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Isotopic evidence for a marine ammonium source in rainwater at Bermuda

Author(s): Altieri, Katye E; Hastings, Meredith G; Peters, Andrew J; Oleynik, Sergey; Sigman, Daniel M

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Abstract: Emissions of anthropogenic nitrogen (N) to the atmosphere have increased tenfold since preindustrial times, resulting in increased N deposition to terrestrial and coastal ecosystems. The sources of N deposition to the ocean, however, are poorly understood. Two years of event‐based rainwater samples were collected on the island of Bermuda in the western North Atlantic, which experiences both continent‐ and ocean‐influenced air masses. The rainwater ammonium concentration ranged from 0.36 to 24.6 μM, and the ammonium δ15N from −12.5 to 0.7‰; and neither has a strong relationship with air mass history (6.0 ± 4.2 μM, −4.1 ± 2.6‰ in marine air masses and 5.9 ± 3.2 μM, −5.8 ± 2.5‰ in continental air masses; numerical average ± standard deviation). A simple box model suggests that the ocean can account for the concentration and isotopic composition of ammonium in marine rainwater, consistent with the lack of correlation between ammonium δ15N and air mass history. If so, ammonium deposition reflects the cycling of N between the ocean and the atmosphere, rather than representing a net input to the ocean. The δ15N data appear to require that most of the ammonium/a flux to the ocean is by dissolution in surface waters rather than atmospheric deposition. This suggests that the atmosphere and surface ocean are near equilibrium with respect to air/sea gas exchange, implying that anthropogenic ammonia will equilibrate near the coast and not reach the open marine atmosphere. Whereas ~90% of the ammonium deposition to the global ocean has previously been attributed to anthropogenic sources, the evidence at Bermuda suggests that the anthropogenic contribution could be much smaller.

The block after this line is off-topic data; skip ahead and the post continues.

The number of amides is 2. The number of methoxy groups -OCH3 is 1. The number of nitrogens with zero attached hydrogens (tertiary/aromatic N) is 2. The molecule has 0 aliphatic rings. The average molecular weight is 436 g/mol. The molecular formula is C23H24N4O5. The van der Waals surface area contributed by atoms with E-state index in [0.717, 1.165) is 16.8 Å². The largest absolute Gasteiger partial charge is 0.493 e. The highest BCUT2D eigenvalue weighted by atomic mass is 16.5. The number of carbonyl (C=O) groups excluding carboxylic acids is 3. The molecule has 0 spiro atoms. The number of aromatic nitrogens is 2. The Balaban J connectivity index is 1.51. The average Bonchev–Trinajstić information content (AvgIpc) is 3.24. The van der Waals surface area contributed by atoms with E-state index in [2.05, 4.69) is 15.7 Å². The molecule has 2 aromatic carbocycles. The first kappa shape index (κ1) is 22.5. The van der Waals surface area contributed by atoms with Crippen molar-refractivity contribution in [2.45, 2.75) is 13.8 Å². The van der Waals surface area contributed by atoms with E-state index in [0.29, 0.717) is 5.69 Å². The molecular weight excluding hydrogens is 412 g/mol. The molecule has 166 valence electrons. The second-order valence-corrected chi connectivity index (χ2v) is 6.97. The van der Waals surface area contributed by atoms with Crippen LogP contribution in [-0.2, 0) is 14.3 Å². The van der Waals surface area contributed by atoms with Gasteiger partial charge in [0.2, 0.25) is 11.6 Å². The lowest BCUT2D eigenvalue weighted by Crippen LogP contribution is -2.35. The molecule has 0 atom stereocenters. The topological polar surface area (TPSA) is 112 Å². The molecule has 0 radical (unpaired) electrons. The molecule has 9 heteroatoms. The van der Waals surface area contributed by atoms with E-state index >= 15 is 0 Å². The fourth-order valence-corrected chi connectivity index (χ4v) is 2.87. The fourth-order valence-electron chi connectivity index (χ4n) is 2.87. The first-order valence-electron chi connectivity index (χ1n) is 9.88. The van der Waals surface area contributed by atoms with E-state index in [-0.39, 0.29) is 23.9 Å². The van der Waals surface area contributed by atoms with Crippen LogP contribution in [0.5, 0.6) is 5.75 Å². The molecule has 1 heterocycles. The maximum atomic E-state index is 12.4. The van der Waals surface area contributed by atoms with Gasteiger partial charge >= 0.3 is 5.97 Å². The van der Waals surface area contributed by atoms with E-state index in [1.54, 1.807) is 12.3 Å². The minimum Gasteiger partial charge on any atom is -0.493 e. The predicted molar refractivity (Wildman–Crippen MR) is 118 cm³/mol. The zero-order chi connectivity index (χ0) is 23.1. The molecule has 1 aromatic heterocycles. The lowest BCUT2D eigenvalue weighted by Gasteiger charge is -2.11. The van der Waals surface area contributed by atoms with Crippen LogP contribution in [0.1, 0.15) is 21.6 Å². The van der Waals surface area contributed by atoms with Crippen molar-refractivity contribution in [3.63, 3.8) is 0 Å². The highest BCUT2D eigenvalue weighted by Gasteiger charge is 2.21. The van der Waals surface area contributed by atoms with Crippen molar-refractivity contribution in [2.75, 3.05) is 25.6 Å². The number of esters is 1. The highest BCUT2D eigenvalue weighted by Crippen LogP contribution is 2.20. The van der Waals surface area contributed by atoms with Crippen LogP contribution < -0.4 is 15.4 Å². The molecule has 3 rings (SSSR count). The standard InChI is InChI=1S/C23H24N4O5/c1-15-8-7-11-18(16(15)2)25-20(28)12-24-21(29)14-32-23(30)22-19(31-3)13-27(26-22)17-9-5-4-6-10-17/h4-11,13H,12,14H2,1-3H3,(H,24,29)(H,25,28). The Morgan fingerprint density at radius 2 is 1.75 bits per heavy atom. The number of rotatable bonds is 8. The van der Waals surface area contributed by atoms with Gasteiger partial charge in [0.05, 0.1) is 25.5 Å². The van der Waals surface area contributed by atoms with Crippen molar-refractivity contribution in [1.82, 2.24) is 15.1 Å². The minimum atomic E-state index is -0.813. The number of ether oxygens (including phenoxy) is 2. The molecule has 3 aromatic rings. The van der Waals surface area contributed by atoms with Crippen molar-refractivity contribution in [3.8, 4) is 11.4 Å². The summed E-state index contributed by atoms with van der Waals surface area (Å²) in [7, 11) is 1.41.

Publication Date: 17-Sep-2014
Citation: Altieri, Katye E., Meredith G. Hastings, Andrew J. Peters, Sergey Oleynik, and Daniel M. Sigman. "Isotopic evidence for a marine ammonium source in rainwater at Bermuda." Global Biogeochemical Cycles 28, no. 10 (2014): 1066-1080. doi:10.1002/2014GB004809.
DOI: doi:10.1002/2014GB004809
ISSN: 0886-6236
EISSN: 1944-9224
Pages: 1066 - 1080
Type of Material: Journal Article
Journal/Proceeding Title: Global Biogeochemical Cycles
Version: Final published version. Article is made available in OAR by the publisher's permission or policy.

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